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Collecting debts, borrowing food etc.
MBY 525:1-2 Collecting debts, borrowing food etc. (abridged) The following is an excerpt from The 39 Melachos by Rabbi S. B. Cohen (p. 967). While it was written in the context of Shabbos, the Shulchan Aruch in our current siman refers us to that area of Hilchos Shabbos, as it applies, and is particularly relevant, to Hilchos Yom Tov as well.

Lending and borrowing food, utensils. Although lending and borrowing money and nonessentials on Shabbos is prohibited because doing so is a transaction that could lead to writing, there are leniencies with regard to foods and utensils needed for Shabbos. Example: A woman may borrow milk, eggs or sugar from a neighbor on Shabbos. However, when borrowing, she should ask if her neighbor could “give” her the items and preferably not use the term “borrow”. Thus a woman may ask a friend to “give” her a dozen eggs or a cup of sugar with the explicit assurance that she will “give back” the eggs or sugar, because in this case there is none of the appearance of a commercial act and little possibility that someone with inadvertently write down and record the exact amount. However, a woman may not borrow a specific measure of food that requires measuring even if it had been previously measured, and it may certainly not be measured on Shabbos. Example: A woman may not ask for “two cups of sugar” or “six ounces of wine”. [Ed: Compare this lesson with MBY 517:1-4 Obtaining goods from a shop on Yom Tov (abridged)]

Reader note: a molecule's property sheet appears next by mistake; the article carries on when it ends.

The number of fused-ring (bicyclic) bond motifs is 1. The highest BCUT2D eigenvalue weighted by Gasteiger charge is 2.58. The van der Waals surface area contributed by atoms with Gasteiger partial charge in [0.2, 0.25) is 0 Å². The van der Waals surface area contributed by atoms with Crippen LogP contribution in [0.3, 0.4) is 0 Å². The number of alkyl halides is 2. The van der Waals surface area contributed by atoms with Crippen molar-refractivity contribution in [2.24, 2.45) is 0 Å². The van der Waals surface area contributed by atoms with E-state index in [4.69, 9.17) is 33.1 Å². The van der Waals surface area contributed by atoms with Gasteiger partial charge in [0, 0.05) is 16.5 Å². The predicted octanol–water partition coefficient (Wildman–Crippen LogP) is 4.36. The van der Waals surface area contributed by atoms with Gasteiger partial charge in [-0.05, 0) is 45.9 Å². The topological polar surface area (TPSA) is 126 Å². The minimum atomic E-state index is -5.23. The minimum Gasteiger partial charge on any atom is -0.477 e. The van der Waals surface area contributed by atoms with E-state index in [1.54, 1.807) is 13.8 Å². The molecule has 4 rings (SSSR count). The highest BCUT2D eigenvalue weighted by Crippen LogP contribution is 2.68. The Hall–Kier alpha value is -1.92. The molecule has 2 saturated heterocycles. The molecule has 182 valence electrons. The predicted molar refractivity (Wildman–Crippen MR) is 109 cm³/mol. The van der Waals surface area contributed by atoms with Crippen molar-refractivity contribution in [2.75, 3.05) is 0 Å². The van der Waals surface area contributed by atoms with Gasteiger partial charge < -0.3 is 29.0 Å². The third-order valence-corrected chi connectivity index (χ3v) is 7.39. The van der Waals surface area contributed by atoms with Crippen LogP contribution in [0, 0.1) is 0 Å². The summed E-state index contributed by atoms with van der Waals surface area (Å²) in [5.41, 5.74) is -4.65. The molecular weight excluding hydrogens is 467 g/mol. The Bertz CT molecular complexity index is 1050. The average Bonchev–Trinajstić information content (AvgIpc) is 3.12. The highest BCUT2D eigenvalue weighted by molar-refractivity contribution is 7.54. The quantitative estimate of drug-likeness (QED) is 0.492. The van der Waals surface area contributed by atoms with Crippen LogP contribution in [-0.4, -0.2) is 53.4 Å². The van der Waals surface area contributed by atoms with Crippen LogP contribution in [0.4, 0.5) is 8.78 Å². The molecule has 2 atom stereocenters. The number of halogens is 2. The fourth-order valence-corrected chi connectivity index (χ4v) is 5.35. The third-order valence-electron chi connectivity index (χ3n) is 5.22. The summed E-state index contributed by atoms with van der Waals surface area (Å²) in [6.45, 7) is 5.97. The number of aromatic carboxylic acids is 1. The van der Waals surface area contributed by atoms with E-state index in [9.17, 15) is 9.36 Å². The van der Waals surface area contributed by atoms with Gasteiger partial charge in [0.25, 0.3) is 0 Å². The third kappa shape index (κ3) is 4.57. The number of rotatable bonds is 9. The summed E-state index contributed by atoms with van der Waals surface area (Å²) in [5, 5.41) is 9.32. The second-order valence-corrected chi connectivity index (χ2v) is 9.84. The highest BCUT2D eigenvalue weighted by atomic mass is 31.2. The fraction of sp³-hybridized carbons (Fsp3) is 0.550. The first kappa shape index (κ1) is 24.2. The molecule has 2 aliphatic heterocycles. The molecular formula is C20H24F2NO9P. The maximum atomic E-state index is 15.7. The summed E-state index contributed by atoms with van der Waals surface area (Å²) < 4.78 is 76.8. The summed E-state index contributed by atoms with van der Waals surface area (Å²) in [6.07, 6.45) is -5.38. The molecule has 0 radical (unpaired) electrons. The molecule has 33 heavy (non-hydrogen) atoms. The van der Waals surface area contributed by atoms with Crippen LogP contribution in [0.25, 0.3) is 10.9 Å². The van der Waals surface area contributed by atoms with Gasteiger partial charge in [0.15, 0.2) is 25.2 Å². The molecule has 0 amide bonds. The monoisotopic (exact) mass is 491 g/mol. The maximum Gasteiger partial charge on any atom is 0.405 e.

MBY 526:1-12 Death and burial on Yom Tov (abridged)
Ed: There is a considerable difference between the way this subject is dealt with in the Gemara and Shulchan Aruch and the way it is practiced today. As such, we will present a very short paragraph from the sefer Yom Tov in Halacha by Rabbi Yisroel Nadoff (p. 224), followed by my own “free” translation of an excerpt of one of Rabbi Nadoff’s Hebrew footnotes:

“It is permitted on the second day of Yom Tov to prepare whatever is needed to bury a person who dies. This includes even violating a Torah prohibition, such as digging the grave and sewing the shrouds, when a non-Jew is unavailable for these tasks. However, since there are many outside factors involved, there are different customs pertaining to this halacha. Therefore, a competent halachic authority must be consulted in each case.”

Footnote #12: Excerpted from Igros Moshe by HaRav Moshe Feinstein Zt”l Vol. III Siman 76: “Nowadays that many are not well-versed in Torah law (i.e. and many unauthorized violations of Yom Tov will likely occur - such as using the phone, driving etc.) it is proper to prohibit burial (even) on the second day of Yom Tov… even if, as a result, the body will be forced to remain un-buried for up to 3 days.”

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